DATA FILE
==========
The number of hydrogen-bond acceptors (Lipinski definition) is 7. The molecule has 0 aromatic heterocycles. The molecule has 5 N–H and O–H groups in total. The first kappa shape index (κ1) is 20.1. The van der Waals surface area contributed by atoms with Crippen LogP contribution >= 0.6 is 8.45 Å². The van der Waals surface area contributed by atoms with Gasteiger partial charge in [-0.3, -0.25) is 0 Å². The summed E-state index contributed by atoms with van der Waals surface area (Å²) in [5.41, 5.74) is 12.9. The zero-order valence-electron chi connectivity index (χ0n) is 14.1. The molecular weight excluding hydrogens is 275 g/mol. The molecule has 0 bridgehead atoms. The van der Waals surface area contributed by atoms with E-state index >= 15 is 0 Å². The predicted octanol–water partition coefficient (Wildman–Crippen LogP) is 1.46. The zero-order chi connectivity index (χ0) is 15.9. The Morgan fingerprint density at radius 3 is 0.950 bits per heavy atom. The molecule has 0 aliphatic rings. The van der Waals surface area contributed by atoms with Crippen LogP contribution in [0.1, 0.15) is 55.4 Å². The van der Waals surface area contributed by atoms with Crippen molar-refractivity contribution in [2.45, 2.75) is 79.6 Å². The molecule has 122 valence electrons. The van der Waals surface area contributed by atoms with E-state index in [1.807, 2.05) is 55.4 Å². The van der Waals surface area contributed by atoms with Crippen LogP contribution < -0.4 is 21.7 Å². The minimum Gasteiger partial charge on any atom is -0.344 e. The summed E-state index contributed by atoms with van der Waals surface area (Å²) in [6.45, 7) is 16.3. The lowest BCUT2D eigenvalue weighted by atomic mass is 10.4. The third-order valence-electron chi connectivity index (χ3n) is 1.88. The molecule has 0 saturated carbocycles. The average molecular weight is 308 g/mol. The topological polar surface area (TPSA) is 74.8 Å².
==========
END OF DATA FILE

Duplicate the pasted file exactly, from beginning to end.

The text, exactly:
The number of hydrogen-bond acceptors (Lipinski definition) is 7. The molecule has 0 aromatic heterocycles. The molecule has 5 N–H and O–H groups in total. The first kappa shape index (κ1) is 20.1. The van der Waals surface area contributed by atoms with Crippen LogP contribution >= 0.6 is 8.45 Å². The van der Waals surface area contributed by atoms with Gasteiger partial charge in [-0.3, -0.25) is 0 Å². The summed E-state index contributed by atoms with van der Waals surface area (Å²) in [5.41, 5.74) is 12.9. The zero-order valence-electron chi connectivity index (χ0n) is 14.1. The molecular weight excluding hydrogens is 275 g/mol. The molecule has 0 bridgehead atoms. The van der Waals surface area contributed by atoms with E-state index >= 15 is 0 Å². The predicted octanol–water partition coefficient (Wildman–Crippen LogP) is 1.46. The zero-order chi connectivity index (χ0) is 15.9. The Morgan fingerprint density at radius 3 is 0.950 bits per heavy atom. The molecule has 0 aliphatic rings. The van der Waals surface area contributed by atoms with Crippen LogP contribution in [0.1, 0.15) is 55.4 Å². The van der Waals surface area contributed by atoms with Crippen molar-refractivity contribution in [2.45, 2.75) is 79.6 Å². The molecule has 122 valence electrons. The van der Waals surface area contributed by atoms with E-state index in [1.807, 2.05) is 55.4 Å². The van der Waals surface area contributed by atoms with Crippen LogP contribution < -0.4 is 21.7 Å². The minimum Gasteiger partial charge on any atom is -0.344 e. The summed E-state index contributed by atoms with van der Waals surface area (Å²) in [6.45, 7) is 16.3. The lowest BCUT2D eigenvalue weighted by atomic mass is 10.4. The third-order valence-electron chi connectivity index (χ3n) is 1.88. The molecule has 0 saturated carbocycles. The average molecular weight is 308 g/mol. The topological polar surface area (TPSA) is 74.8 Å².